How I invest as a student

18 Feb 2022
By Romeo O, Student at

As Gen Z students, we constantly worry about our future, and wonder if financial stability is something we’ll ever achieve.

From childhood, most of us are taught the way to ensure financial stability is by saving as much money as possible, particularly in case of emergencies. While this is sound advice, I think it pays (literally!) to think of money in ways that are more long-term, such as investments.

What are investments?

An investment is an asset or item that you purchase with the goal of generating future income or appreciation. It’s a decision that needs to be thoroughly considered, as there is a risk you’ll come out with less money than you put in. But there’s also the potential for big benefits if you do it sensibly.

The way I see it, investing is a way to make money work for me, rather than me working for money.

Want to invest but not sure where to start?

You can start investing using apps. I recommend Crypto or Etoro, as they both give beginners a trial period and a risk-free simulation to try out investing. They teach users the basics of how to buy-and-sell stocks, and when to invest in them. They also don’t charge commission.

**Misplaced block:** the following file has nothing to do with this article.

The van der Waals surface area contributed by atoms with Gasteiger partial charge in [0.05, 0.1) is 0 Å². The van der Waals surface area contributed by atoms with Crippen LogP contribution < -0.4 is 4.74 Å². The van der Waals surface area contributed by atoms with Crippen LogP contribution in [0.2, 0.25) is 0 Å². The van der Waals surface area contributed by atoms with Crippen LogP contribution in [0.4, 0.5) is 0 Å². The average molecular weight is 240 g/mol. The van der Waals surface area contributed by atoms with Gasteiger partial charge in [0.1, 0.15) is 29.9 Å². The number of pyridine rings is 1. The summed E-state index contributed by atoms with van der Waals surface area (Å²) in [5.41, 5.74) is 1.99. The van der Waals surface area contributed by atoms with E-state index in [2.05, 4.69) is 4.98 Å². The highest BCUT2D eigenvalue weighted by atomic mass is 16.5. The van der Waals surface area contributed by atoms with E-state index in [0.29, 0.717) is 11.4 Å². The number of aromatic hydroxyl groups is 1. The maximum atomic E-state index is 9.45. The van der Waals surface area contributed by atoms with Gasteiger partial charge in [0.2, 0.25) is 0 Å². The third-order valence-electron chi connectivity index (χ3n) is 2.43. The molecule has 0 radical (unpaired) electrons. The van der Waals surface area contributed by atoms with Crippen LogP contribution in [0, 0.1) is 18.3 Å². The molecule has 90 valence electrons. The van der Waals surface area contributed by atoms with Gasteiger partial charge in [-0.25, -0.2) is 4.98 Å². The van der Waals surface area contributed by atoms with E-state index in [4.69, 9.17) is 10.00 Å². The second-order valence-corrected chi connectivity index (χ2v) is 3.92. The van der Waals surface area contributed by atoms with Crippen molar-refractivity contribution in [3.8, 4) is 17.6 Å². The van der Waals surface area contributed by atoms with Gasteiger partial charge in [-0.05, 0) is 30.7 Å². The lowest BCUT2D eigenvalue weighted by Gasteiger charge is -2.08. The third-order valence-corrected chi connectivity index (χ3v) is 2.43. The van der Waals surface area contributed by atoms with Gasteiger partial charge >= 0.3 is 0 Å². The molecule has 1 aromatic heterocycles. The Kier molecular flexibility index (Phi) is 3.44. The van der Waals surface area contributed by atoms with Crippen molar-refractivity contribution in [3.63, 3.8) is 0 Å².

You could also ask your bank if they offer ‘stock trading’ - which would allow you to invest through your bank, perhaps giving you a better sense of security.

In investing, if it looks too good to be true it probably is. So do your research. Look into the type of investment you want to make, as there are many - including cryptocurrency, stocks, partnerships, or other business opportunities. Also, take a good look at the company or the business you are investing with. Check their reputation, their mission, and how they might use your investment to their advantage.

How much should I invest?

Start small, and only invest what you can afford. I always make sure I have enough savings to last me 3-6 months, and some left in case of an emergency, on top of anything I invest.

Investing is risky, as your money can go down as well as up in value - meaning there’s a chance you’ll get less back than you put in. Seek financial advice if you’re unsure of anything before you invest.

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Greetings from the one and only, Romeo O! I am an international student from the Philippines, studying Law with Business at Oxford Brookes University. Writing has always been a passion of mine and I hope to share it with you here on The Common Room.